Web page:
World Bulletin / News Desk
Muslims around the world have gathered in open parks and mosques, celebrating the Eid ul Adha, known as the Feast of Sacrifice, the Greater Eid.
Eid al-Adha, this year is observed from the evening of Sept. 23 and usually lasts for four days. One of two feast festivals celebrated by Muslims, Eid al-Adha falls on the 10th day of the Islamic calendar’s last month, Dhu al-Hijjah.
Muslims celebrate the holiday to commemorate their belief in Abraham's willingness to follow God's command to sacrifice his son Ishmael, and Ishmael's consent to being sacrificed. Today, it is is marked by slaughtering animals to feed the poor. Coming at the end of the hajj, a journey of dedication and purification, the Eid is seen as an opportunity for purification and a reinstatement of faith.
In a symbolic act, those who can afford to, slaughter a cow, goat, sheep or camel - keeping a portion for their own family and then distributing the remainder to friends, family and the needy. Those who can't afford it purchase a smaller amount from a butcher to distribute. Giving out this meat, in addition to the morning prayers, is considered an essential component of Eid al-Adha.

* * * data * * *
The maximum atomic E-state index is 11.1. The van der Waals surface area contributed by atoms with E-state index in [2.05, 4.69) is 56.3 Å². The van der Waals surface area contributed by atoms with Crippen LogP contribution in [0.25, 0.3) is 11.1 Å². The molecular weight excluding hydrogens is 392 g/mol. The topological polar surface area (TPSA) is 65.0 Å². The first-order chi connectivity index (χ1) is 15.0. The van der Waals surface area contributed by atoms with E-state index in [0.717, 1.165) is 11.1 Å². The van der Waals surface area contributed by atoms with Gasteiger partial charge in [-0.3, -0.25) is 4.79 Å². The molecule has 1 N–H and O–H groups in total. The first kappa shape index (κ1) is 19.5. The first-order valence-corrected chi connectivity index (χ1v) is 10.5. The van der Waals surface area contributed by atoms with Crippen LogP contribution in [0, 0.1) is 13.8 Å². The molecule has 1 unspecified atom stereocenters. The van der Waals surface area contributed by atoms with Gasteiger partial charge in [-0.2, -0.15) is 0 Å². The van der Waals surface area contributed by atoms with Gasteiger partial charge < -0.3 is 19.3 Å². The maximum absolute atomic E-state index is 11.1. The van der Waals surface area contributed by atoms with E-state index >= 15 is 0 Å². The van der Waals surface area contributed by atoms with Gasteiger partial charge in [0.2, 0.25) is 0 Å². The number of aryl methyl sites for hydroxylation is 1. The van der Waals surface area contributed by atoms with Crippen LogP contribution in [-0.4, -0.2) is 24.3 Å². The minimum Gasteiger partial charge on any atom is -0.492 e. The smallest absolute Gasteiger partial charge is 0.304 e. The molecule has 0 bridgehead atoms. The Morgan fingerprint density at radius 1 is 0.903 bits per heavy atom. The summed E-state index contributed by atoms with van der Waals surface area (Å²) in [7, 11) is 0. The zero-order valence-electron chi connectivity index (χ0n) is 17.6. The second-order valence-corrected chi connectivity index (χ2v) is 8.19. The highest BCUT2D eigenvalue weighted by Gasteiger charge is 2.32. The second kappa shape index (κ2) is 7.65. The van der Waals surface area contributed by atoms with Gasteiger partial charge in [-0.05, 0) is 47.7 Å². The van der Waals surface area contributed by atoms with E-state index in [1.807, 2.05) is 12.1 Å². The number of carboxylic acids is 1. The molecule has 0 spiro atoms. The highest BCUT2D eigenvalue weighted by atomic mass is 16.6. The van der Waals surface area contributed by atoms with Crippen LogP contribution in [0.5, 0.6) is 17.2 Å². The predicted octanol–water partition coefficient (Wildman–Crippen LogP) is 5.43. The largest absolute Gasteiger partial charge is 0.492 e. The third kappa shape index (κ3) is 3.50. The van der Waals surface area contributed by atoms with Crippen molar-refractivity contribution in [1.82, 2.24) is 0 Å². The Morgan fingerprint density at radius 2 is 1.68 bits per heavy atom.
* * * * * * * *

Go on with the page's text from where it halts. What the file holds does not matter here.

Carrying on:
During the Hajj, men and women enter a state of ihram - a ritual state of purity which is aimed shedding symbols of materialism, giving up worldly pleasures and focusing on the inner self over outward appearance. Sexual intercourse among spouses is not permitted when one is in a state of ihram, neither is trimming hair or nails.
The white ihram garments are forbidden to contain any stitching — a restriction meant to emphasize the equality of all Muslims and prevent wealthier pilgrims from differentiating themselves with more elaborate garments.
It is also forbidden for pilgrims to argue, fight or lose their tempers during the hajj. Inevitably, though, the massive crowds and physical exhaustion of the journey test pilgrims' patience and tolerance.
No annual event on the face of the globe, religious or non-religious, compares to hajj in terms of the sheer number of participants, the length of the event itsel and the breadth of agenda. In its essence, the hajj is man’s evolution toward Allah; his return to Him. Beyond class or status, for millions it has become the symbol of the unity of brotherhood.
World Bulletin has collated a number of images from around the world showing the Eid and its how its celebrated from country to country.
Eid in Sydney, Australia
Children in Aleppo
In India, henna decorations are part and parcel of Eid
Brotherhood starts young in India
Last Mod: 26 Eylül 2015, 00:09